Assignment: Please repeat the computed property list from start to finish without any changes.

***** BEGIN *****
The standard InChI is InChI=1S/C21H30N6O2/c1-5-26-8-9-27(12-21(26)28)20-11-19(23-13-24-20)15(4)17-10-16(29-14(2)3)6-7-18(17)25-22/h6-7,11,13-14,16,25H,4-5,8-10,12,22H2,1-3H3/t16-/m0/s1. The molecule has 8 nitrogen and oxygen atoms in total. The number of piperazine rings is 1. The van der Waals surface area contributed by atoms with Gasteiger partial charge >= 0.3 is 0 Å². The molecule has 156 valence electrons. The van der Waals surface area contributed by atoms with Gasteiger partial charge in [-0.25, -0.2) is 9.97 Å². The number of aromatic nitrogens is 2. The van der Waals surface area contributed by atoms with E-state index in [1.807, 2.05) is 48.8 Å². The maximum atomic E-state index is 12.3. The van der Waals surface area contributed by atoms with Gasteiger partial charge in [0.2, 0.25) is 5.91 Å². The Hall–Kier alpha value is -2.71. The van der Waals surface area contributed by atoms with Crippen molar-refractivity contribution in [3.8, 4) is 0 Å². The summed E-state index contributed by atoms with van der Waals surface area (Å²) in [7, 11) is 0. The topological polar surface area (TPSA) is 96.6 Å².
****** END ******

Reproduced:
The standard InChI is InChI=1S/C21H30N6O2/c1-5-26-8-9-27(12-21(26)28)20-11-19(23-13-24-20)15(4)17-10-16(29-14(2)3)6-7-18(17)25-22/h6-7,11,13-14,16,25H,4-5,8-10,12,22H2,1-3H3/t16-/m0/s1. The molecule has 8 nitrogen and oxygen atoms in total. The number of piperazine rings is 1. The van der Waals surface area contributed by atoms with Gasteiger partial charge >= 0.3 is 0 Å². The molecule has 156 valence electrons. The van der Waals surface area contributed by atoms with Gasteiger partial charge in [-0.25, -0.2) is 9.97 Å². The number of aromatic nitrogens is 2. The van der Waals surface area contributed by atoms with E-state index in [1.807, 2.05) is 48.8 Å². The maximum atomic E-state index is 12.3. The van der Waals surface area contributed by atoms with Gasteiger partial charge in [0.2, 0.25) is 5.91 Å². The Hall–Kier alpha value is -2.71. The van der Waals surface area contributed by atoms with Crippen molar-refractivity contribution in [3.8, 4) is 0 Å². The summed E-state index contributed by atoms with van der Waals surface area (Å²) in [7, 11) is 0. The topological polar surface area (TPSA) is 96.6 Å².